As you can see, I ordered these opposite of how you were probably thinking. The solar panels come last. There is a very specific reason you should approach it this way. If you know how much energy you are going to use then you can use that to determine your battery size to provide enough power to cover your usage for a day. Once you know that, you can determine how many watts of solar panels you’ll need to keep the batteries charged. With that information, you have established a baseline for your solar system. From there you can look at all the other factors that can affect your solar system’s performance and make adjustments to your setup accordingly.
What Factors Affect a Solar Systems Performance?
There are many factors that will affect your RV’s solar system performance which will require you to change your design. These will fall into three categories. Variables in the amount of energy you use, variables in the amount of energy you take in, and variables in the efficiencies of your solar system. Let’s start with the efficiencies in the system first because these are one-time variables, or decay slowly over time so they are easy to account for.
Variables in System Efficiency:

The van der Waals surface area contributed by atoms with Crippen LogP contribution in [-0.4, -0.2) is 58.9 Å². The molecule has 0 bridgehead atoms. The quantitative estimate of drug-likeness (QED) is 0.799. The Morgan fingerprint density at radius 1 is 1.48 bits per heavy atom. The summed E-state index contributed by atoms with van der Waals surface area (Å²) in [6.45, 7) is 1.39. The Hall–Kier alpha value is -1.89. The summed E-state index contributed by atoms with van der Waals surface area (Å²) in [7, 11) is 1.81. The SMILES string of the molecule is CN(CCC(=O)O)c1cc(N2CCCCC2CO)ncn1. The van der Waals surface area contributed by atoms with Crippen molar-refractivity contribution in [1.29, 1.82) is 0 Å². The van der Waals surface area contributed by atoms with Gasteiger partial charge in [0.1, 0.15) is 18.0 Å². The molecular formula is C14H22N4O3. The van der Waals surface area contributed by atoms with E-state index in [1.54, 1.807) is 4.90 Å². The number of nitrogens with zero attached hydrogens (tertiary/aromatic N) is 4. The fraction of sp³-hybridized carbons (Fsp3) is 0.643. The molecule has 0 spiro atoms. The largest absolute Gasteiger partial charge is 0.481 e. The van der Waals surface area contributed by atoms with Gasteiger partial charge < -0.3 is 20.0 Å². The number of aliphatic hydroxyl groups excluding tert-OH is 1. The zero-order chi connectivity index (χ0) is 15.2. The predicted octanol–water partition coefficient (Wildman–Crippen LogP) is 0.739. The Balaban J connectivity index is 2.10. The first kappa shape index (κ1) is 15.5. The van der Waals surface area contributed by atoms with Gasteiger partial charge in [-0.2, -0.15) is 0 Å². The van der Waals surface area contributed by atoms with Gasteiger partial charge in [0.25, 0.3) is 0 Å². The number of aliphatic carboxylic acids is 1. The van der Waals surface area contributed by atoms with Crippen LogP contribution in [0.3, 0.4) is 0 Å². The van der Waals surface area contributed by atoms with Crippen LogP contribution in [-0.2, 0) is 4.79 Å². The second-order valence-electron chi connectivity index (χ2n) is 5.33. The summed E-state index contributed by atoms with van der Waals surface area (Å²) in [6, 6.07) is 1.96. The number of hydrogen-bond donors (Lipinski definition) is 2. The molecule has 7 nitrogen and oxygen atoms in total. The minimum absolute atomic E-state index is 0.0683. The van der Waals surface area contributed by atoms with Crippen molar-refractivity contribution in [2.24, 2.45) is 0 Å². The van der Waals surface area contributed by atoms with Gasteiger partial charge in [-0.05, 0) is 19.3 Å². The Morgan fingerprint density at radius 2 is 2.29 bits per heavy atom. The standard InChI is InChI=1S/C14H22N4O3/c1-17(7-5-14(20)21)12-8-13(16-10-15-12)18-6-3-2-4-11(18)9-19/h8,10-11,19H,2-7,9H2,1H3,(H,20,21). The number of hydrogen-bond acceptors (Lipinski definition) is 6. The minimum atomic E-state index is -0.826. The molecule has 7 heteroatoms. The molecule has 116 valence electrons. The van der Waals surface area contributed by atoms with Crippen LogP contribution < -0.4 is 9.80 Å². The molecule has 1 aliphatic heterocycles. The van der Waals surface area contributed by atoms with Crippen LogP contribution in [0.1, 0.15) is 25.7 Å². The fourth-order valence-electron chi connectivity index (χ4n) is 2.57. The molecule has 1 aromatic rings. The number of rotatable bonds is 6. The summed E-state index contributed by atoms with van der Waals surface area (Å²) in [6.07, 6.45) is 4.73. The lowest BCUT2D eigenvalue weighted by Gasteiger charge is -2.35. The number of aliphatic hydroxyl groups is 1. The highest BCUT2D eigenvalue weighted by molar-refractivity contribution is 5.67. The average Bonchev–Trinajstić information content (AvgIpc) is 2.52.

With a basic solar system, there are two main points where efficiency can affect your system. The first is in the solar charge controller. This device converts the raw power from the solar panel into power that is RV-friendly.
That conversion process will result in some lost energy. There are two main types of solar charge controllers commonly used in RVs – PWM controllers and MPPT controllers. The acronyms stand for Pulse Width Modulation and Maximum Power Point Tracking. Without going into the gory details, these are simply two different methods of converting the voltages from your panels to the 12V power your RV needs. PWM is simple, cheap, and inefficient, with losses of up to 25%. MPPT is complex, expensive, and efficient, with losses as low as 2%. Don’t worry about the complexity of what they do, that is all hidden inside the box. Both types of controllers are equally easy for the end-user to operate.
The important difference for us is that 23% spread inefficiency. To put that into perspective, a 100-watt solar panel will give around 98 watts of power with an MPPT, but only about 75 watts with a PWM. That’s a huge difference and it is magnified the larger your system gets. While the MPPT controller is generally quite a bit more expensive than the same sized PWM, you will save that back by needing fewer panels in all but the smallest systems.